Does Your Business Need a Social Media Policy?

Friday, March 21, 2014

No matter how big or small your business may be, there is only one answer to the question of whether your business needs a social media policy: Yes. Absolutely, yes!


Ok, cool. But what's a social media policy, different from just 'social media'?

Social media policies are essentially codes of conduct outlining how employees are expected to behave on social media sites and online in general.

They may simply provide guidance as to what tone of voice to adopt when using a company’s social media account (or blogs, etc) or perhaps what levels of privacy considerations must be adhered to publicly, with respect to fellow employees, confidential corporate information and, of course, clients.

However, with the lines between employees' private and professional lives becoming so very, very blurred, the provisions in some business’ social media policies may even extend to outlining what behaviour is appropriate on an employee’s own private social media profiles, especially if those accounts can in any way identify them as being connected with the employer’s business.

And, of course, as businesses around the globe are slowly learning, the existence of a social media policy can provide a level of protection for businesses when employees do use those private accounts in a manner that affects your business’ bottom line or reputation.

Company social media accounts

Your business’ social media policy doesn’t have to be long and jam packed with legal jargon and indecipherable, scary sounding prose, but it should set out, unequivocally, what is expected of employees when they use your business’ social media accounts.

It’s impossible to write a social media policy that covers everything, but by putting a level of trust in your employees and by calling on them to use common sense when speaking on behalf of your business, half your battle is already won.

After all, taking a common sense approach logically ensures that they’re never disparaging, rude or abusive; that they never break the law and don’t ever, ever breach the privacy of clients, the company or fellow employees. It ensures they stick to their area of expertise and don’t criticise the company or partake in personal attacks.

Of course, the problem is that common sense, as they say, isn’t all that common, hence the need to specify and remind of such rules.

Other things to consider may include a mention of what can be communicated and what cannot; reminders that the Internet forgets nothing (even if a post is quickly deleted, it may already be cached or re-posted elsewhere); instructions that honesty is always the best policy and, most importantly, that if an employee has any doubts, they should ask someone higher up the food chain! Stress to them that for accountability alone, it's always best to check and to share a decision.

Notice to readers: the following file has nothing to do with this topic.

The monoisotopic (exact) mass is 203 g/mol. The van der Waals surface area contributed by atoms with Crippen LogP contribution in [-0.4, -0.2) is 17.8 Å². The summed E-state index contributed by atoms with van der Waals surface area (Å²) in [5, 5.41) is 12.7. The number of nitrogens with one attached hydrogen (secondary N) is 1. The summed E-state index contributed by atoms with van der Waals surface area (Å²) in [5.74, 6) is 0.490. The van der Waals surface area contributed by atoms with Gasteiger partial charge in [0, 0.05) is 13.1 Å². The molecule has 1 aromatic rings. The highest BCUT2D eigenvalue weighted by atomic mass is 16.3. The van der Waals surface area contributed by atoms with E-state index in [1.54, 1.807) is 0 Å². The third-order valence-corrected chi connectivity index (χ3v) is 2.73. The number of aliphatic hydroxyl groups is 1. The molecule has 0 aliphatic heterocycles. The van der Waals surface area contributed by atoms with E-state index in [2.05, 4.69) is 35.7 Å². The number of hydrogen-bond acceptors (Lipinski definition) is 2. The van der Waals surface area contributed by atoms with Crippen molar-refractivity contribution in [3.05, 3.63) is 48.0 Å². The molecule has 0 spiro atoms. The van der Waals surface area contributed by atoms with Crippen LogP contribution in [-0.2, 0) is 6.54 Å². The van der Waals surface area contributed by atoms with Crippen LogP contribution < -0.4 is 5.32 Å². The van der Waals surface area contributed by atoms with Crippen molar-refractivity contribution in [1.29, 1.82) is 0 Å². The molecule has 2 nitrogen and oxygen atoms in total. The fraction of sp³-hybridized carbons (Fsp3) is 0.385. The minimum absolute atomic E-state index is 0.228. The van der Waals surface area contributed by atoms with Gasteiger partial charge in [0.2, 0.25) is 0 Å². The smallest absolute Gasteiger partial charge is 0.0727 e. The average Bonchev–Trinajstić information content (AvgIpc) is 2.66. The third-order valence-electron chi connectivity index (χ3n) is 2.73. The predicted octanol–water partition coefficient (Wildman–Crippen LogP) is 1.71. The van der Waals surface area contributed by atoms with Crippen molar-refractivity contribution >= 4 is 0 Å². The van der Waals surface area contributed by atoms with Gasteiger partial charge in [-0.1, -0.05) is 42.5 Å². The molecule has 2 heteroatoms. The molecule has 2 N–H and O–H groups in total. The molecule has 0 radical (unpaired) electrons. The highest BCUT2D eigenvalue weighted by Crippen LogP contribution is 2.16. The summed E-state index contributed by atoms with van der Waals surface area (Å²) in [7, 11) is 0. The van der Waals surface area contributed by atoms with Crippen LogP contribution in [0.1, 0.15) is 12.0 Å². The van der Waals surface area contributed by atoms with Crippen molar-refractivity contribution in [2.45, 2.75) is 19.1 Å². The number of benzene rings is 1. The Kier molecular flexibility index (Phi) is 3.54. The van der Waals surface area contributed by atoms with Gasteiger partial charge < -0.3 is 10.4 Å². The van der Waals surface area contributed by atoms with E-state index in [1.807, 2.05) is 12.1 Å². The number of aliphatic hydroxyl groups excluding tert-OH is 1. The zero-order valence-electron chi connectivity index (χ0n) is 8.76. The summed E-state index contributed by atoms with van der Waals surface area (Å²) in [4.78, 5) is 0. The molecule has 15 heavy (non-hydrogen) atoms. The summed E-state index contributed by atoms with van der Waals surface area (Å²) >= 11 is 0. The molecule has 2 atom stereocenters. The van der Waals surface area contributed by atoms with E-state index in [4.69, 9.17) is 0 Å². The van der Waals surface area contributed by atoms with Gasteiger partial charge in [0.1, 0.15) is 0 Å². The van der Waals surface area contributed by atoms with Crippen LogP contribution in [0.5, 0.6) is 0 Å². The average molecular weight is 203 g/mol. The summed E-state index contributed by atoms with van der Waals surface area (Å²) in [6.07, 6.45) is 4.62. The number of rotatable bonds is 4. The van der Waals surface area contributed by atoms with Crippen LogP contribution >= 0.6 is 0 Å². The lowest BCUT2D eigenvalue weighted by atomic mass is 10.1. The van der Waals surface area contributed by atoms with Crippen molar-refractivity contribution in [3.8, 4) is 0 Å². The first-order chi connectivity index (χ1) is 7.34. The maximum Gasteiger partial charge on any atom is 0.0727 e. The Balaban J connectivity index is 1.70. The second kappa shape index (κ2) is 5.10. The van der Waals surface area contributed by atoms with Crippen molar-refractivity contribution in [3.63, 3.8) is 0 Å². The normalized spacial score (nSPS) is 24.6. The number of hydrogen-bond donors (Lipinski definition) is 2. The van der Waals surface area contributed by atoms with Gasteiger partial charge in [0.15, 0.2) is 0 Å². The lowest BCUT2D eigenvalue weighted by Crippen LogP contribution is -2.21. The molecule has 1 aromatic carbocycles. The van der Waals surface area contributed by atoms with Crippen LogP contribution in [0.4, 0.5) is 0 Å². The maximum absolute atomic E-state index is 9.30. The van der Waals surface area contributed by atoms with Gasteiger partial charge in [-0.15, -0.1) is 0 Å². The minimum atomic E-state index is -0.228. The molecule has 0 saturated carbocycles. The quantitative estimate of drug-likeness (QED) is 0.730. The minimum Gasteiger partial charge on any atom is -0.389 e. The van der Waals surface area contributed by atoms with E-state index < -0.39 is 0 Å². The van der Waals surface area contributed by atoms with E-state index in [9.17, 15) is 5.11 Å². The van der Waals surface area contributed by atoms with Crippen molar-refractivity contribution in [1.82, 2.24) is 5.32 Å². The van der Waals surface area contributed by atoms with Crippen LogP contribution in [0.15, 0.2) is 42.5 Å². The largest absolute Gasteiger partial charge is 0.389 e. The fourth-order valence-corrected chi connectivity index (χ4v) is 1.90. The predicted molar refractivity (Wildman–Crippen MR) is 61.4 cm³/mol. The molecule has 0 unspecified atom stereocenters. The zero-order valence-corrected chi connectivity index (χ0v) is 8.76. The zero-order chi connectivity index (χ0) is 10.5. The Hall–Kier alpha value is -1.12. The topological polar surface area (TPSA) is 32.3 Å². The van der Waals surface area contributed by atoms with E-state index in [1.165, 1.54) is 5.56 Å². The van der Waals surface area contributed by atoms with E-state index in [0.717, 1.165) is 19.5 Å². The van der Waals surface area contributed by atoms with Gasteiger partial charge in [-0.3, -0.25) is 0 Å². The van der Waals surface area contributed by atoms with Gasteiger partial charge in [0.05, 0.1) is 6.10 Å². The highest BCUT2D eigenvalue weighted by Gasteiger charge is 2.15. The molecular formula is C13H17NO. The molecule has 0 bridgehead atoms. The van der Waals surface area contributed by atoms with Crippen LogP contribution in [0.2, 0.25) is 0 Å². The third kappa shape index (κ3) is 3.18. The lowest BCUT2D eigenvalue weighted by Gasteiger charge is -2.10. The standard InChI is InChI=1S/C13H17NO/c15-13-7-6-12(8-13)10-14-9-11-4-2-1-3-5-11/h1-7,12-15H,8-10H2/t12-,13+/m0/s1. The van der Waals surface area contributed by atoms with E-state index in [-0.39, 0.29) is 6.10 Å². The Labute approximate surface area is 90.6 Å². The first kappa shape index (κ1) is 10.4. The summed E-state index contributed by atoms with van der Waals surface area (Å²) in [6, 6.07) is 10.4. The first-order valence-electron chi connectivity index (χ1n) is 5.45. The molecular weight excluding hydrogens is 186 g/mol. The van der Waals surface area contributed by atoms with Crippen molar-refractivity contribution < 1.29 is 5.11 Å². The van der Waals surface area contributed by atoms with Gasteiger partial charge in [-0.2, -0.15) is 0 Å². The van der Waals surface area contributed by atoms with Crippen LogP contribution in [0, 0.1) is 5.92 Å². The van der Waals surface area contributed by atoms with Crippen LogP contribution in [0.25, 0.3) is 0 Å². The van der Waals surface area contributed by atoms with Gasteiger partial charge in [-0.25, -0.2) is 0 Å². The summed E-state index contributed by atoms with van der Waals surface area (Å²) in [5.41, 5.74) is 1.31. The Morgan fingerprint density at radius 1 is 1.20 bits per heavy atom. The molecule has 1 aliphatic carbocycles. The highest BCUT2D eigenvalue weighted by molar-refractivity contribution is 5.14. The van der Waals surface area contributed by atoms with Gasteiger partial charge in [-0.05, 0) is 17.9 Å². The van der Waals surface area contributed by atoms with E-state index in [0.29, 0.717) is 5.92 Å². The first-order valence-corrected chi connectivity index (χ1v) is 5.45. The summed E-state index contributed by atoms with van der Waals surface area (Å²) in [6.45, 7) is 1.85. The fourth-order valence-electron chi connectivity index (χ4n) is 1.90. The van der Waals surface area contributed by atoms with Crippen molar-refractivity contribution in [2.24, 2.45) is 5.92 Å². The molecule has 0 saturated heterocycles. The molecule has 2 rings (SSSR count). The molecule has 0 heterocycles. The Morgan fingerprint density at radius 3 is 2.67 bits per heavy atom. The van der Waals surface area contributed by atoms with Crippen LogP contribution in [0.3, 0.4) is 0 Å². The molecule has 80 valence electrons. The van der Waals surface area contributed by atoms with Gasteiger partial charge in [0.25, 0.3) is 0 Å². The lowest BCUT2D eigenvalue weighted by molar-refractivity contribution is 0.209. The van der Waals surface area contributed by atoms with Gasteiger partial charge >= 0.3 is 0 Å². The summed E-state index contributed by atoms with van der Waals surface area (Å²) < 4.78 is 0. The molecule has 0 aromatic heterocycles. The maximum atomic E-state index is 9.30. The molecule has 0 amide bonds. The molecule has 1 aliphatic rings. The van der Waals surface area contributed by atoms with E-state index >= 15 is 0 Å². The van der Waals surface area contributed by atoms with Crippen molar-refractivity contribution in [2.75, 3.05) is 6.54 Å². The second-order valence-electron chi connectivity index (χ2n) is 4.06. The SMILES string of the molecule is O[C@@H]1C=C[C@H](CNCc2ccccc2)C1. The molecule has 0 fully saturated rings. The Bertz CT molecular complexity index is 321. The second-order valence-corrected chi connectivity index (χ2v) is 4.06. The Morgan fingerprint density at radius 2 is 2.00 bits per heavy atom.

Private social media accounts

While employees may jump up and down about how their social media accounts are theirs and therefore private, the courts don’t always see it that way.

Yes, they can do and say whatever they please on their own social media profiles, but more often than not, they can only do so as long as their behaviour doesn’t breach the law or your social media policies, assuming, of course, they’ve been made aware of it and it is a properly drafted document that doesn’t breach any of their rights.

In fact, in a recent UK court case an Apple employee, “Mr Crisp” criticised various Apple products on his private Facebook account and was dismissed. He took the matter to court – and lost - because Apple has a very clear social media policy in force that specifically prohibits such behaviour.

There have been myriad similar examples and, conversely, plenty of instances in which the employee has won and, though every case is judged on its own merits, what is becoming increasingly clear is that employees who are bound by a social media policy are less to find themselves protected in the courts if they flagrantly breach that policy.


Putting this into action

Of course, be sure to run everything by your lawyer first as every business is different and it’s such a new area of law that very little is set in stone, and the line between what you can include in your business’ social media policy and what you can’t can be paper thin. You definitely don't want to tip over the edge into restricting your employees rights, but at the same time, you want to protect yourself and those under you employ.

Whichever approach to formulating a social media policy for your business you adopt, be it the simple, trusting approach or a hard-lined, codified stance, take every measure you can to ensure your employees know exactly what is expected of them and exactly what they can and can’t do.



For examples of social media polices that work, check out the following sites and, given how important social media policies are these days, don't forget again to see a lawyer about getting one drafted up.